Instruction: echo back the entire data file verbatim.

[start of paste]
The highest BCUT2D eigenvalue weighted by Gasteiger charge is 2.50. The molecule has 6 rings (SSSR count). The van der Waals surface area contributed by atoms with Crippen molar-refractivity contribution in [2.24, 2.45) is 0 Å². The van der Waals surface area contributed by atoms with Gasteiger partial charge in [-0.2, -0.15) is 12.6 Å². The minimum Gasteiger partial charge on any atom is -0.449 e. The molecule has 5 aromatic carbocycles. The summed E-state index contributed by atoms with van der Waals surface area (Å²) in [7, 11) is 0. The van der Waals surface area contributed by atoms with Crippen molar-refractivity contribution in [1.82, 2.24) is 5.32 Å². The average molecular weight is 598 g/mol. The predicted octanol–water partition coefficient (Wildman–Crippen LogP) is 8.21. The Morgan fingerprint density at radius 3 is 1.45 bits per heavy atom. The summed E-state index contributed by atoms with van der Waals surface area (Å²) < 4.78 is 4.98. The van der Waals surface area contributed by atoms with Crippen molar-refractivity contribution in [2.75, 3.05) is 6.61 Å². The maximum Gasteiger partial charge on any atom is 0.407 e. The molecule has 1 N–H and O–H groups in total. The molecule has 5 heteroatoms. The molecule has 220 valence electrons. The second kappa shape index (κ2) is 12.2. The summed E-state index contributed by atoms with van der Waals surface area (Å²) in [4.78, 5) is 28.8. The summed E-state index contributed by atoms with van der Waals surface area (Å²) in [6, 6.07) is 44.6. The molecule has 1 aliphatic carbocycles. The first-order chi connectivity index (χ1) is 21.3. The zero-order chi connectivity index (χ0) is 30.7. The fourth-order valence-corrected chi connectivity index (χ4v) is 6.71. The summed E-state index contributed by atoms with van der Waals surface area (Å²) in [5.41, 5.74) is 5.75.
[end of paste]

The highest BCUT2D eigenvalue weighted by Gasteiger charge is 2.50. The molecule has 6 rings (SSSR count). The van der Waals surface area contributed by atoms with Crippen molar-refractivity contribution in [2.24, 2.45) is 0 Å². The van der Waals surface area contributed by atoms with Gasteiger partial charge in [-0.2, -0.15) is 12.6 Å². The minimum Gasteiger partial charge on any atom is -0.449 e. The molecule has 5 aromatic carbocycles. The summed E-state index contributed by atoms with van der Waals surface area (Å²) in [7, 11) is 0. The van der Waals surface area contributed by atoms with Crippen molar-refractivity contribution in [1.82, 2.24) is 5.32 Å². The average molecular weight is 598 g/mol. The predicted octanol–water partition coefficient (Wildman–Crippen LogP) is 8.21. The Morgan fingerprint density at radius 3 is 1.45 bits per heavy atom. The summed E-state index contributed by atoms with van der Waals surface area (Å²) < 4.78 is 4.98. The van der Waals surface area contributed by atoms with Crippen molar-refractivity contribution in [2.75, 3.05) is 6.61 Å². The maximum Gasteiger partial charge on any atom is 0.407 e. The molecule has 1 N–H and O–H groups in total. The molecule has 5 heteroatoms. The molecule has 220 valence electrons. The second kappa shape index (κ2) is 12.2. The summed E-state index contributed by atoms with van der Waals surface area (Å²) in [4.78, 5) is 28.8. The summed E-state index contributed by atoms with van der Waals surface area (Å²) in [6, 6.07) is 44.6. The molecule has 1 aliphatic carbocycles. The first-order chi connectivity index (χ1) is 21.3. The zero-order chi connectivity index (χ0) is 30.7. The fourth-order valence-corrected chi connectivity index (χ4v) is 6.71. The summed E-state index contributed by atoms with van der Waals surface area (Å²) in [5.41, 5.74) is 5.75.